When to Sell Your Stocks: Whether for Profit or at a Loss
Investing is likely a cornerstone of your wealth-building plan. Saving for retirement is virtually impossible without investing in one form or another.
You may even invest for mid-term goals that are five, ten, or more years in the future. This could include your child’s college costs, purchasing a new car, or a once-in-a-lifetime vacation.
Chances are, you’ve built or are building an investment strategy to help you reach those goals. But one part of that plan can be difficult for most people to define. That’s figuring out when to sell stocks.
Obviously, the answer to the question isn’t a straightforward one. It depends on your investment plan, goals, timeline, risk tolerance and much more.
Understanding the impacts of selling stocks and your potential options can help you develop a plan.
Here’s some information you may want to know to help you figure out when to sell stocks in your situation.
Common Reasons to Sell Your Stocks
You may want to sell your stocks for any one or more of a list of good reasons to sell.
What’s important is that selling your stock fits within your investment plan.
Here are some common scenarios that may require you to sell stock.
No more opportunity
When you buy a stock, you likely see an opportunity for it to provide a benefit to you in the future. This may be a dividend payment or growth in the stock price.
At some point, you may believe the future opportunity the stock provides does not outweigh the risk of holding it. Once you reach this point, you may decide to sell the stock.
This could happen if the stock reaches your price target. Alternatively, it may occur if the stock stops offering dividend payments or fails to increase its dividend payments.
Companies sometimes change leadership or strategy for how they plan to achieve their goals. A new CEO may take over the company and implement a new vision.
If the new potential future for the company doesn’t provide the opportunity for the growth you need, you may want to sell the stock.
Some stocks perform better under particular economic conditions.
For example, growth companies usually outperform when the economy is growing.
Income-producing companies, such as utilities, often receive an influx of investment during poor economic growth periods.
As the economy and stock markets change, you may decide to sell stocks and buy other stocks to meet the new reality.
Be careful when doing this, though. Reactive trading, rather than proactive trading, could result in less than optimal results.
Rebalancing your portfolio
Having a diversified portfolio is key to minimizing risk. A portfolio can become unbalanced over time, though.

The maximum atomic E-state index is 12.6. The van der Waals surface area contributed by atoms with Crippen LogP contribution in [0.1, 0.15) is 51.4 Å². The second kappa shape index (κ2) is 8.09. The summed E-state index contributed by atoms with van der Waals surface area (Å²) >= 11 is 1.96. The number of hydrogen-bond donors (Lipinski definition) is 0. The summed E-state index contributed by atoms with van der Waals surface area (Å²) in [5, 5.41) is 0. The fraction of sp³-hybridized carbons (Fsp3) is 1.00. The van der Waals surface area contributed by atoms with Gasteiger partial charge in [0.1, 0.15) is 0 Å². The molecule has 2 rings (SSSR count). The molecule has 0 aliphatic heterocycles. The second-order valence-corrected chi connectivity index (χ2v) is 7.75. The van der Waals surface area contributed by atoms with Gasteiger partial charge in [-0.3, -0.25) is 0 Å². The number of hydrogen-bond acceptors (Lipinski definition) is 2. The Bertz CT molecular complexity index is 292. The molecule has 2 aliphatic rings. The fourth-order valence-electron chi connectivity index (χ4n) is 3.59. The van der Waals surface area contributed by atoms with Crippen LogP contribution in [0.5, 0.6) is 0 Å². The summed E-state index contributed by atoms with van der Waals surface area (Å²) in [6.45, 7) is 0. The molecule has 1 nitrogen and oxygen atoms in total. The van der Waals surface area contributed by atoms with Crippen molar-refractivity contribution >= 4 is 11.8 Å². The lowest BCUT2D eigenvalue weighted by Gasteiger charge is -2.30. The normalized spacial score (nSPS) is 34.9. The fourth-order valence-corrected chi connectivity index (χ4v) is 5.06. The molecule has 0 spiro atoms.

To fix this, buying and selling stocks may be critical. Rebalancing allows you to sell winning stocks you have too much of to buy stocks you don’t have enough of.
Tax-loss harvesting opportunities
Tax rules allow you to offset capital losses against capital gains.
You may decide to sell stocks at a loss to lower your tax liability. This is called tax-loss harvesting.
Withdrawing funds to achieve goals
Your investments exist to help you achieve your goals. Once you reach those goals, you eventually start selling investments to fund those goals.
For example, someone that has invested in stock to retire will need to start selling stocks to provide income in retirement.
Invest in something else
Selling stock to fund other investments or expenses may be a legitimate possibility for you. Life isn’t as predictable as some people would like.
While you may have invested in a stock with plans to not sell for the long-term, sometimes things change.
For example, your dream home could pop up on the market a few years before you had planned on buying a house. In this case, you may decide to sell your stock to fund a down payment for your dream home.
Another example is the opportunity to start a small business. If you need money to make it happen, selling stock may provide that needed capital.
Market Hours and Order Types Used to Sell Stocks
Most people trade stock during market hours. These hours may vary depending on the exchange your stock is traded on. Most markets trade on weekdays except for certain holidays.
After-hours trading may also be available but may be more costly depending on the brokerage firm you use. This could potentially include weekend trading, as well.
You can use several types of orders to sell the stocks you hold. Here’s a quick summary to help choose which may work best for you.
A market sell order instructs your brokerage firm to sell at the current price. Markets move quickly, so the price you see may not be the price your market order settles at.
Sell limit order
A sell limit order helps you make sure you get the money you want for your stock. This instructs your brokerage to sell your stock at or above your specified price. If the stock does not hit the price target, it does not sell.
Sell stop-loss order
A sell stop-loss order prevents you from holding a stock once its price falls below where you are comfortable.